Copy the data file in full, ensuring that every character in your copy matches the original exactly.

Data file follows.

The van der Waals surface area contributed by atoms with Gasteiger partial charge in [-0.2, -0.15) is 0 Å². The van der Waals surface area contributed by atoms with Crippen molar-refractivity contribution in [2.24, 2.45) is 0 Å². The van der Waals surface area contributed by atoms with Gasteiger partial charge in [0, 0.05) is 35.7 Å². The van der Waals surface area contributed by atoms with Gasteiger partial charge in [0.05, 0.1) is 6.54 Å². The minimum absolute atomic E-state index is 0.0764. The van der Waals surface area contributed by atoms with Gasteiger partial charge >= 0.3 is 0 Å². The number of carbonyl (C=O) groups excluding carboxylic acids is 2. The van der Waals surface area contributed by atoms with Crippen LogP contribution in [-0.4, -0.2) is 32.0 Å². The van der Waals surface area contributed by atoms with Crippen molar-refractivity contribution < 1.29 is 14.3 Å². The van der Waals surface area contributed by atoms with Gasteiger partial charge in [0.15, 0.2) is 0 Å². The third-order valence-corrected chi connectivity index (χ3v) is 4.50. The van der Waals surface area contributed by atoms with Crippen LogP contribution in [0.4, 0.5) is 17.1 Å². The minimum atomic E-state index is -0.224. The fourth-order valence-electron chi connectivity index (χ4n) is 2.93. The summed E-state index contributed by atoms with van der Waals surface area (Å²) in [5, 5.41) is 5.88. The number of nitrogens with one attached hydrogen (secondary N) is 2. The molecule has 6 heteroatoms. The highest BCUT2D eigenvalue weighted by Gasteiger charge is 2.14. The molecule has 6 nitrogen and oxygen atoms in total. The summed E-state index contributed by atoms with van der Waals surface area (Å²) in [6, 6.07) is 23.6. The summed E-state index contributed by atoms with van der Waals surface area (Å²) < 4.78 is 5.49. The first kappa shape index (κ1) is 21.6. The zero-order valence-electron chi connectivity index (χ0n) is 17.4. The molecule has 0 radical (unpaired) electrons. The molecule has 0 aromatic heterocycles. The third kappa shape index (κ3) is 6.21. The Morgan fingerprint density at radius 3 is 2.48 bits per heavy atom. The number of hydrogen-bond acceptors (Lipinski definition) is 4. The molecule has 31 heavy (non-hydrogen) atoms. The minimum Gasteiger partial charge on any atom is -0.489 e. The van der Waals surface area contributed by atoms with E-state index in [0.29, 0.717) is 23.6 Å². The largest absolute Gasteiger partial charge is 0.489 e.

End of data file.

The van der Waals surface area contributed by atoms with Gasteiger partial charge in [-0.2, -0.15) is 0 Å². The van der Waals surface area contributed by atoms with Crippen molar-refractivity contribution in [2.24, 2.45) is 0 Å². The van der Waals surface area contributed by atoms with Gasteiger partial charge in [0, 0.05) is 35.7 Å². The van der Waals surface area contributed by atoms with Gasteiger partial charge in [0.05, 0.1) is 6.54 Å². The minimum absolute atomic E-state index is 0.0764. The van der Waals surface area contributed by atoms with Gasteiger partial charge >= 0.3 is 0 Å². The number of carbonyl (C=O) groups excluding carboxylic acids is 2. The van der Waals surface area contributed by atoms with Crippen LogP contribution in [-0.4, -0.2) is 32.0 Å². The van der Waals surface area contributed by atoms with Crippen molar-refractivity contribution < 1.29 is 14.3 Å². The van der Waals surface area contributed by atoms with Gasteiger partial charge in [0.15, 0.2) is 0 Å². The third-order valence-corrected chi connectivity index (χ3v) is 4.50. The van der Waals surface area contributed by atoms with Crippen LogP contribution in [0.4, 0.5) is 17.1 Å². The minimum atomic E-state index is -0.224. The fourth-order valence-electron chi connectivity index (χ4n) is 2.93. The summed E-state index contributed by atoms with van der Waals surface area (Å²) in [5, 5.41) is 5.88. The number of nitrogens with one attached hydrogen (secondary N) is 2. The molecule has 6 heteroatoms. The highest BCUT2D eigenvalue weighted by Gasteiger charge is 2.14. The molecule has 6 nitrogen and oxygen atoms in total. The summed E-state index contributed by atoms with van der Waals surface area (Å²) in [6, 6.07) is 23.6. The summed E-state index contributed by atoms with van der Waals surface area (Å²) < 4.78 is 5.49. The first kappa shape index (κ1) is 21.6. The zero-order valence-electron chi connectivity index (χ0n) is 17.4. The molecule has 0 radical (unpaired) electrons. The molecule has 0 aromatic heterocycles. The third kappa shape index (κ3) is 6.21. The Morgan fingerprint density at radius 3 is 2.48 bits per heavy atom. The number of hydrogen-bond acceptors (Lipinski definition) is 4. The molecule has 31 heavy (non-hydrogen) atoms. The minimum Gasteiger partial charge on any atom is -0.489 e. The van der Waals surface area contributed by atoms with E-state index in [0.29, 0.717) is 23.6 Å². The largest absolute Gasteiger partial charge is 0.489 e.